They’re not the most impressive or attractive looking creatures in the world, with their poor eyesight and rubbery, wrinkled skin, but the naked mole rat (Heterocephalus glaber), has other impressive abilities; chief of which are its long lifespan and the fact that these subterranean creatures don’t get cancer.
For this reason, researchers like Andrei Seluanov at the University of Rochester, New York, have focused their clinical work on unraveling the mysteries of the naked mole rat’s (Heterocephalus glaber) innate resistance to tumorogenesis. Compared to mice, which rarely live longer than 4 years (and also get cancer), the mole rat’s long lifespan — often exceeding 30 years — may in fact be the result of this innate anti-cancer ability (that, and the fact that its underground life cycle seldom exposes it to solar radiation).
Seluanov’s current research builds upon his 2009 work in which he and his team, after culturing the mole rat’s fibroblasts (a connective tissue cell type), discovered that these cells were highly sensitive to the presence of other nearby cells and grew in less crowded colonies than mouse fibroblasts.
In what turned out to be a fortuitous but accidental discovery, the team found that the “broth” (the growth medium) in which they grew the cells soon turned into a very sticky substance that was so viscous that it clogged the drains in their lab.
Seluanov decided to find out just what this viscous fluid was made of — following an intuition that it might have something to do with the creature’s cancer resistance ability.
A ‘sticky wicket’ reveals it secrets
The team analyzed the drain-clogging goo and determined that it was mainly comprised of a sugary molecule called hyaluronic acid (HA). The mole rat’s fibroblasts secret this substance (along with collagen and other biomolecules) which then builds up what is called the extracellular matrix (ECM). The ECM is what give our tissues (organs) their shape and makes skin elastic.
As it turns out, naked mole rats — which are more closely related to porcupines than rats — produce long chains of HA and in larger amounts compared to other animals.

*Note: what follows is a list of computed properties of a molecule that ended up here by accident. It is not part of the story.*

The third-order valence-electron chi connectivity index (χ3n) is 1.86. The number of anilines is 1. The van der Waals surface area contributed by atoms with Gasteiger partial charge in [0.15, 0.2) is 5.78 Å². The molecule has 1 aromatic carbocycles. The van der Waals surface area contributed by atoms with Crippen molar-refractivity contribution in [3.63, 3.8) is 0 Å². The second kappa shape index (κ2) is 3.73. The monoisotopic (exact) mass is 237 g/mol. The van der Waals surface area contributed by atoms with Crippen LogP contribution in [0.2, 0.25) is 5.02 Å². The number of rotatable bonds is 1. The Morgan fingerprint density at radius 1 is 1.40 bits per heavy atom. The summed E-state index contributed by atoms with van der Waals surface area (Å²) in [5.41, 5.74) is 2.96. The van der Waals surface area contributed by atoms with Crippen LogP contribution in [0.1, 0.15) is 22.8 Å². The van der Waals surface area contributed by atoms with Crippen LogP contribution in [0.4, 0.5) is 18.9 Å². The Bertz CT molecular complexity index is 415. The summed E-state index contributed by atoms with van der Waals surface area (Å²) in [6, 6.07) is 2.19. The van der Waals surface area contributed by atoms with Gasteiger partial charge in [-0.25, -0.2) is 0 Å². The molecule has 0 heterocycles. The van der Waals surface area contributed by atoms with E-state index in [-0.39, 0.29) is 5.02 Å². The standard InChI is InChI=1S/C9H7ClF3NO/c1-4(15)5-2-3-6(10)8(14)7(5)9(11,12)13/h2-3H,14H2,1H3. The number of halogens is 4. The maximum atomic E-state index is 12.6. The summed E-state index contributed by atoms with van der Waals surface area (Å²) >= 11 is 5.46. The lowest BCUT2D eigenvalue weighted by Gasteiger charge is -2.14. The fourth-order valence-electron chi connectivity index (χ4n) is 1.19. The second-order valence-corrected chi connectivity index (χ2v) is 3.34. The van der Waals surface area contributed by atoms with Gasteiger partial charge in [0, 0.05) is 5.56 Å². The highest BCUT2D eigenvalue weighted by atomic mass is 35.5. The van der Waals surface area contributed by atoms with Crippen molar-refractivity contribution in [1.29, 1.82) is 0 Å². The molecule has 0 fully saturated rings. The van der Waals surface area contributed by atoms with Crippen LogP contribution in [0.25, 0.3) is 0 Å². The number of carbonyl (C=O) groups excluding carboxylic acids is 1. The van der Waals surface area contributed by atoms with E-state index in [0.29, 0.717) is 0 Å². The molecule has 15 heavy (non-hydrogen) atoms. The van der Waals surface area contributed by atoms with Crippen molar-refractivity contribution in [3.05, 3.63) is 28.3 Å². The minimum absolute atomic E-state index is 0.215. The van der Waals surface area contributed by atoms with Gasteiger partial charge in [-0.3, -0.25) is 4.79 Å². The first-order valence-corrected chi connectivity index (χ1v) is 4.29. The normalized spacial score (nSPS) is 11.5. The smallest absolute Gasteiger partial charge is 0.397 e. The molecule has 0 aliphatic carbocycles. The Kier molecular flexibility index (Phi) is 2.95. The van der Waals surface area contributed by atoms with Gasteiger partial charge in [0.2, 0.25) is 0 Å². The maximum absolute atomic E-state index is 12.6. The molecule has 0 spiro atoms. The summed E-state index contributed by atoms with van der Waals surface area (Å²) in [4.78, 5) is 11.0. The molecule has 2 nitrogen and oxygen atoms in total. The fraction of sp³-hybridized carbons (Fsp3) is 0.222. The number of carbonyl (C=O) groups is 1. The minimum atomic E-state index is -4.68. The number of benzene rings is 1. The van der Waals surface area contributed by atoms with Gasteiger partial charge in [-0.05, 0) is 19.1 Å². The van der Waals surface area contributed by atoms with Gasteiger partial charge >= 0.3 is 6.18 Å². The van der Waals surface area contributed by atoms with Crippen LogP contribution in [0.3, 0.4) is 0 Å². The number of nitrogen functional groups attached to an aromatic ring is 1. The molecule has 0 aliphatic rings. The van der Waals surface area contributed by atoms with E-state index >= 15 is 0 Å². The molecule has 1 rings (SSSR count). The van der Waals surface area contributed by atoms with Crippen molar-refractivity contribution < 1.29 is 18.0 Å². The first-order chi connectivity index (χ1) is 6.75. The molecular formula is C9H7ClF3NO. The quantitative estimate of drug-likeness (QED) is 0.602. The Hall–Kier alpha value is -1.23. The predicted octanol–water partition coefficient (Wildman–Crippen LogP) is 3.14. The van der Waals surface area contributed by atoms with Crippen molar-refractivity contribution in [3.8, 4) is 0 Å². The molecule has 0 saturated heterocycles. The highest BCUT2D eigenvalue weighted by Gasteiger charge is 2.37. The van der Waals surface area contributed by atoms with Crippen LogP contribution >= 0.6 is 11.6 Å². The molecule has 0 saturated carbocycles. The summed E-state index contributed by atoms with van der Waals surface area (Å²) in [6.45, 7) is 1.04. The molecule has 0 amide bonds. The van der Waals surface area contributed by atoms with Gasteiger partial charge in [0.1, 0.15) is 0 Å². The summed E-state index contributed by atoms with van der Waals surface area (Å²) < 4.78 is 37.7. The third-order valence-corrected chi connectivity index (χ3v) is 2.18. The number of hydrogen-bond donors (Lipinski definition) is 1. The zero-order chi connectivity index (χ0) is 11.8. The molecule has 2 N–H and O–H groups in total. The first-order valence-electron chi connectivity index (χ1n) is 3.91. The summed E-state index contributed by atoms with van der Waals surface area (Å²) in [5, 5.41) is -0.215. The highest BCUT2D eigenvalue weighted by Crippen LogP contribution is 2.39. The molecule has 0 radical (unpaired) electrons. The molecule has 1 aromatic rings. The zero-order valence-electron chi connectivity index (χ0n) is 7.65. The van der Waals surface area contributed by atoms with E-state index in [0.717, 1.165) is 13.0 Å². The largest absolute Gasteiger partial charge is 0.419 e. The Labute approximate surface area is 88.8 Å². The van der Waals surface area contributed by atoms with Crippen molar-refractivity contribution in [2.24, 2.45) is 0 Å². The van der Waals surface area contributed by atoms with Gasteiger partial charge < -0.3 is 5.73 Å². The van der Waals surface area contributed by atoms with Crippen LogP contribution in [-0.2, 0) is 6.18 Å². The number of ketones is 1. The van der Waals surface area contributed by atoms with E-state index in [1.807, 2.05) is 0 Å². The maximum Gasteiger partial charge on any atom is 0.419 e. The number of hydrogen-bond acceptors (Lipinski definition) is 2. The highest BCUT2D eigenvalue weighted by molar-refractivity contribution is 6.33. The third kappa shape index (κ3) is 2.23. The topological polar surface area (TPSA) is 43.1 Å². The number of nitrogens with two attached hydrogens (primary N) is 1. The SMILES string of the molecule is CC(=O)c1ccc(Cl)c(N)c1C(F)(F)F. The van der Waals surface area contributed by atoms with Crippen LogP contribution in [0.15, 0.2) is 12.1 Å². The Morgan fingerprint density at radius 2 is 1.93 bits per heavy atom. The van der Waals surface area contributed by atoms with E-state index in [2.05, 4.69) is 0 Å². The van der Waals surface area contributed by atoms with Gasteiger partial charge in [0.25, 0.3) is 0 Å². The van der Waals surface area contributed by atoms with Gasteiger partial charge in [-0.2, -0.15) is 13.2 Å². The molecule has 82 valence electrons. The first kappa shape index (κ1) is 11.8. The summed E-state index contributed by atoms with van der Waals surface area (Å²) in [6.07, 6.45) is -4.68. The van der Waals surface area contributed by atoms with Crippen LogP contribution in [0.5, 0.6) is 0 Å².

The team hypothesized that these long-chain HA molecules form a “tight cage” around cells, thus preventing any neoplastic (pre-cancerous) cells from proliferating unchecked. This caging function essentially stopped pre-cancerous cell growth in it tracks.
Using tissue-cultures to test this hypothesis, the team blocked expression of the gene that codes for HA, thus making the cells cancerous. They also found that they could induce cancer in the cells by increasing levels of a protein that breaks down the sugary molecule. These altered cells, when implanted under the skin of the mole rats, readily formed tumors.
Other experimental biologists applaud the work, citing its strong evidence supporting the role of HA in cancer prevention, but also note that other mechanisms are likely playing a role here. For example, a Harvard Medical School research team (Gladyshev et al) sequenced the creature’s genome and discovered numerous cancer-associated genes that differ from the sequences of similar genes found in other vertebrate animals.
Such gene sequence differences can be very slight (like a single nucleotide variation, or SNV) but a single substitution or change in a gene’s sequence of nucleotide “letters”can often make the difference between a cancer-causing molecule and one that prevents or blocks cancer.
Further, recent research has shown that the ECM is not a “static” cellular envelope, but is actively engaged in exchanging chemical signals with the cells it surrounds. This fact could also impact the role of the HA molecules.
At present, is is not clear how exactly HA confers cancer resistance. Seluanov and his team are planning genetic engineering experiments with lab mice in the hopes of translating their previous research; the engineered mice will be endowed with the same, long-chain HA molecule-producing ability as the naked mole rat. The ultimate goal is to develop a drug that stimulates this form of HA to prevent the spread (metastasis) of cancer in humans.
The research ‘Simple molecule prevents mole rats from getting cancer’ (Seluanov et al) was published in the June 19, 2013 on-line edition of Nature.
More About Mole Rats
Naked mole rats (Heterocephalus glaber), also known as ‘sand puppies’ or desert mole rats, are native to East Africa and spend their lives in subterranean groups tending to the needs of a single breeding queen. They are described as “eusocial” and are one of only two such mammal species known (the other being the Damaraland mole rat). Eusociality is considered to be the highest form of social organization in animals and is distinguished by cooperative brood care, overlapping adult generations and division of labor by reproductive and (partially) non-reproductive groups (in these respects it is somewhat similar to human caste societies).
The naked mole rat is unable to feel pain (like the corrosive sting of acids) and is the only mammal known to lack the ability to internally regulate its body temperature (called a thermoconformer).